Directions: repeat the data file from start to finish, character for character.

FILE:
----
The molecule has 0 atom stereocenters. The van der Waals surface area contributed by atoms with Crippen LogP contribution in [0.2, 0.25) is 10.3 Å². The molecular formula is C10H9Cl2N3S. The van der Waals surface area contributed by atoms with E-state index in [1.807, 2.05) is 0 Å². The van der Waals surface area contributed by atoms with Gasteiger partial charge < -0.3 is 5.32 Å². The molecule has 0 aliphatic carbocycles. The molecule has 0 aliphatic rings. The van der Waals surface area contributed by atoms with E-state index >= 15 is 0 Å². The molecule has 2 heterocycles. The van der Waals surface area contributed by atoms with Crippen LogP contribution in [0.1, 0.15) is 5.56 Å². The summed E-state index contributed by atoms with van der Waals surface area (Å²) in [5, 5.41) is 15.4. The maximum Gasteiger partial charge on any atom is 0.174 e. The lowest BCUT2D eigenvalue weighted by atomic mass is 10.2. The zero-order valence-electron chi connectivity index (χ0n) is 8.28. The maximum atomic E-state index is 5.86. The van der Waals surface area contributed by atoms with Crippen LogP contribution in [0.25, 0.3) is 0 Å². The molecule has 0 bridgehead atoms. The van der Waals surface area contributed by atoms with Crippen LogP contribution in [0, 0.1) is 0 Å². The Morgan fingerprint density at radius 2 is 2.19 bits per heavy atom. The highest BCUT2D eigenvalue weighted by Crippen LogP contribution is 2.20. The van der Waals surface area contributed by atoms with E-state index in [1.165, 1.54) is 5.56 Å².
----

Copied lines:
The molecule has 0 atom stereocenters. The van der Waals surface area contributed by atoms with Crippen LogP contribution in [0.2, 0.25) is 10.3 Å². The molecular formula is C10H9Cl2N3S. The van der Waals surface area contributed by atoms with E-state index in [1.807, 2.05) is 0 Å². The van der Waals surface area contributed by atoms with Gasteiger partial charge < -0.3 is 5.32 Å². The molecule has 0 aliphatic carbocycles. The molecule has 0 aliphatic rings. The van der Waals surface area contributed by atoms with E-state index >= 15 is 0 Å². The molecule has 2 heterocycles. The van der Waals surface area contributed by atoms with Crippen LogP contribution in [0.1, 0.15) is 5.56 Å². The summed E-state index contributed by atoms with van der Waals surface area (Å²) in [5, 5.41) is 15.4. The maximum Gasteiger partial charge on any atom is 0.174 e. The lowest BCUT2D eigenvalue weighted by atomic mass is 10.2. The zero-order valence-electron chi connectivity index (χ0n) is 8.28. The maximum atomic E-state index is 5.86. The van der Waals surface area contributed by atoms with Crippen LogP contribution in [0.25, 0.3) is 0 Å². The molecule has 0 bridgehead atoms. The van der Waals surface area contributed by atoms with Crippen LogP contribution in [0, 0.1) is 0 Å². The Morgan fingerprint density at radius 2 is 2.19 bits per heavy atom. The highest BCUT2D eigenvalue weighted by Crippen LogP contribution is 2.20. The van der Waals surface area contributed by atoms with E-state index in [1.165, 1.54) is 5.56 Å².